how much credit limit should i ask for
Many credit cardholders assume that getting a credit limit increase is akin to having a root canal — a difficult, drawn-out process, uncomfortable at best and, occasionally, excruciatingly painful. The truth is, it doesn’t have to be that way.
Let me preface the following discussion with this statement: if you don’t have a history of prompt payment, then don’t expect to easily get a higher limit. The issuer may turn you down outright, or you may have to trade something for the increase — such as rewards privileges, or a decent interest rate.
If you’ve ever defaulted on any credit card, have a lousy credit score, or you’ve already maxed out your card, then as they say in Jersey, fugeddaboudit. Credit card issuers are much more likely to increase your limit when you don’t actually need the money.
So why bother to increase your credit limit when times are good? Because you might need that higher limit somewhere down the road. Onto every parade some rain must fall, and a high credit limit can be a comfort when you find yourself in an emergency situation where a few thousand extra dollars makes a difference.
Arranging for a higher rate can also bump up your credit score. FICO scoring takes into account your utilization rate — i.e., the percentage of available credit vs. the amount you’re actually using. If you suddenly have more available credit while still owing the same amount, your credit score automatically goes up.
The easiest way to get a higher credit limit is simply to approach the card issuer and ask for it. If you’re a cardholder in good standing with more than six months of billing and payment history, and use your card regularly, they’ll look on you more favorably.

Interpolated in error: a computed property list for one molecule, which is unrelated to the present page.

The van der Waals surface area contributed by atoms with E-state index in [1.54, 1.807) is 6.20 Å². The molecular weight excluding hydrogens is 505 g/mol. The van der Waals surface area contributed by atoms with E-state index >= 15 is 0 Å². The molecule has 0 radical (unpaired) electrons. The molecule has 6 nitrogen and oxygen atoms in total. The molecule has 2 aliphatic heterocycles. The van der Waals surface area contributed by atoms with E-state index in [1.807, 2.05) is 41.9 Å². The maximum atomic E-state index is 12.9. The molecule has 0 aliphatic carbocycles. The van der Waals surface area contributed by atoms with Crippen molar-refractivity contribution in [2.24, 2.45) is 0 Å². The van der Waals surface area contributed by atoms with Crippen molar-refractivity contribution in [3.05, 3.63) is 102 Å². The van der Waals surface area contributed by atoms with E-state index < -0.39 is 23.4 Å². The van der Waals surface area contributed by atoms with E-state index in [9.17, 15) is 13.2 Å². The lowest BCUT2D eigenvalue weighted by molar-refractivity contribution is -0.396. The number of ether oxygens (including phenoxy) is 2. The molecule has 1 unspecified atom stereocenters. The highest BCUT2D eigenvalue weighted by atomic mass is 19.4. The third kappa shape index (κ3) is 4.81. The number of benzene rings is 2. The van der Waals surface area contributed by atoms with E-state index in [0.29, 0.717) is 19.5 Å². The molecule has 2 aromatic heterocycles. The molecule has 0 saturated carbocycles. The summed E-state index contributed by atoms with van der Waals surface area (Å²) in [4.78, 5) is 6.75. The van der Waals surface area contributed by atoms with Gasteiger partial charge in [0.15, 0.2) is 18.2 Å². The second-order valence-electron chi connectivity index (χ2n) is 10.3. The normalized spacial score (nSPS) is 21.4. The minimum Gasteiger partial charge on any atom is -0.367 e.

Some advisors suggest you apply for the credit limit increase online first, because you’re more likely to get it. Some issuers, like Citi and American Express, may even give you the increase automatically when you ask. Otherwise, you’ll need to call ’em on the phone and talk to customer service.
First of all, be patient. You’ve definitely got to be a model consumer during that first few months, always paying on time and never maxing out your card. Even if they say no when you ask for more credit, just wait a while and ask again. And if they offer you an increase that’s smaller than you expected, take it.
Then just wait a little more, be a good cardholder, and ask again. Keep it up, and you’ll eventually work your way up to the credit limit increase you were after in the first place.
how much credit limit should i ask for
Use this sample letter to increase credit card limit as a template for your formal notification.
To draft this type of letter, start with the basics. Give the credit card number you wish to increase the limit on. Ask for a specific amount of increase. If you have a $500 card, you may want to go up to $1,000. Asking to make a drastic jump like from $500 to $2,500 may be a bit unrealistic, but there’s no harm in trying. This is a formal letter and should be addressed as such.
Start with your name and address in the upper left hand corner. Next will be the date and lastly the credit card companies name and address. A subject line is acceptable in this type of letter. The first paragraph should state how long you have been a customer of that bank. The goal here is to establish precedence and show that you have been faithful to the company. If the account has always been in good standing, say so. If there have been some bad times, explain why, and be prepared to show documentation. State what the money is needed for and sign it. It doesn’t have to be long and drawn out, just get to the point. Give contact information where the company can contact you to discuss any questions they might have. While they may have your info on file, don’t assume it is always correct. They may need to contact you to approve the credit card limit increase. ​
Ask Stacy — How Can I Get a Higher Limit on My Credit Card?
This reader wants to increase his credit line to build his credit, but his bank isn't cooperating. The solution is simple .
Photo by Yuri-Shevtsov / Shutterstock.com
Here’s a question from a reader about what to do when you’d like to raise your credit limit, but your bank won’t budge.
I had a dark spot on my credit record from years ago. Since then I have been using my credit wisely and trying to repair the damage, which seems to be working. I was requesting and receiving regular credit limit increases, however I’ve now been told by my bank there’s a freeze on increases: not my account specifically, but all this bank’s credit limit increases.
I’d like to move away from them, but I’ve had the card for a little while. What are my options?